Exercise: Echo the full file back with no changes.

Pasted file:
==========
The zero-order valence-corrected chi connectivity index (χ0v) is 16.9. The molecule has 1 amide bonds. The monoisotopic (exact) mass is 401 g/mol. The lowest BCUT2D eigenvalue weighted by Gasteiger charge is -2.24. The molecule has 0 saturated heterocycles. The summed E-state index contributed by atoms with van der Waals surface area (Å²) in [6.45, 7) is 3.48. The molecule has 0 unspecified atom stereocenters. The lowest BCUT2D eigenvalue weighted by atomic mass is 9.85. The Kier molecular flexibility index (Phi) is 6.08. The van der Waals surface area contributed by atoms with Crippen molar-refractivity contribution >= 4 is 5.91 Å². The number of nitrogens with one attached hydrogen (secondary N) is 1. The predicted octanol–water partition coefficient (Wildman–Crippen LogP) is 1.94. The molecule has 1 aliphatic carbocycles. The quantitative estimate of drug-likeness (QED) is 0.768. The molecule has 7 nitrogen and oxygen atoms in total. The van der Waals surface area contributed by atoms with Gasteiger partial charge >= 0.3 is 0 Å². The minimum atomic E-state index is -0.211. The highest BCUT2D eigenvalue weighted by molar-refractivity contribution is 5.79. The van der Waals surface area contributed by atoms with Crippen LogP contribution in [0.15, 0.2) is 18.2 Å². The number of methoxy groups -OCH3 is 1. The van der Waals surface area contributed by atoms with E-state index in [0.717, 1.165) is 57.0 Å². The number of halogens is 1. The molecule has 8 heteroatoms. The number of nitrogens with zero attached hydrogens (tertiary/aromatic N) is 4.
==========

The zero-order valence-corrected chi connectivity index (χ0v) is 16.9. The molecule has 1 amide bonds. The monoisotopic (exact) mass is 401 g/mol. The lowest BCUT2D eigenvalue weighted by Gasteiger charge is -2.24. The molecule has 0 saturated heterocycles. The summed E-state index contributed by atoms with van der Waals surface area (Å²) in [6.45, 7) is 3.48. The molecule has 0 unspecified atom stereocenters. The lowest BCUT2D eigenvalue weighted by atomic mass is 9.85. The Kier molecular flexibility index (Phi) is 6.08. The van der Waals surface area contributed by atoms with Crippen molar-refractivity contribution >= 4 is 5.91 Å². The number of nitrogens with one attached hydrogen (secondary N) is 1. The predicted octanol–water partition coefficient (Wildman–Crippen LogP) is 1.94. The molecule has 1 aliphatic carbocycles. The quantitative estimate of drug-likeness (QED) is 0.768. The molecule has 7 nitrogen and oxygen atoms in total. The van der Waals surface area contributed by atoms with Gasteiger partial charge >= 0.3 is 0 Å². The minimum atomic E-state index is -0.211. The highest BCUT2D eigenvalue weighted by molar-refractivity contribution is 5.79. The van der Waals surface area contributed by atoms with Crippen LogP contribution in [0.15, 0.2) is 18.2 Å². The number of methoxy groups -OCH3 is 1. The van der Waals surface area contributed by atoms with E-state index in [0.717, 1.165) is 57.0 Å². The number of halogens is 1. The molecule has 8 heteroatoms. The number of nitrogens with zero attached hydrogens (tertiary/aromatic N) is 4.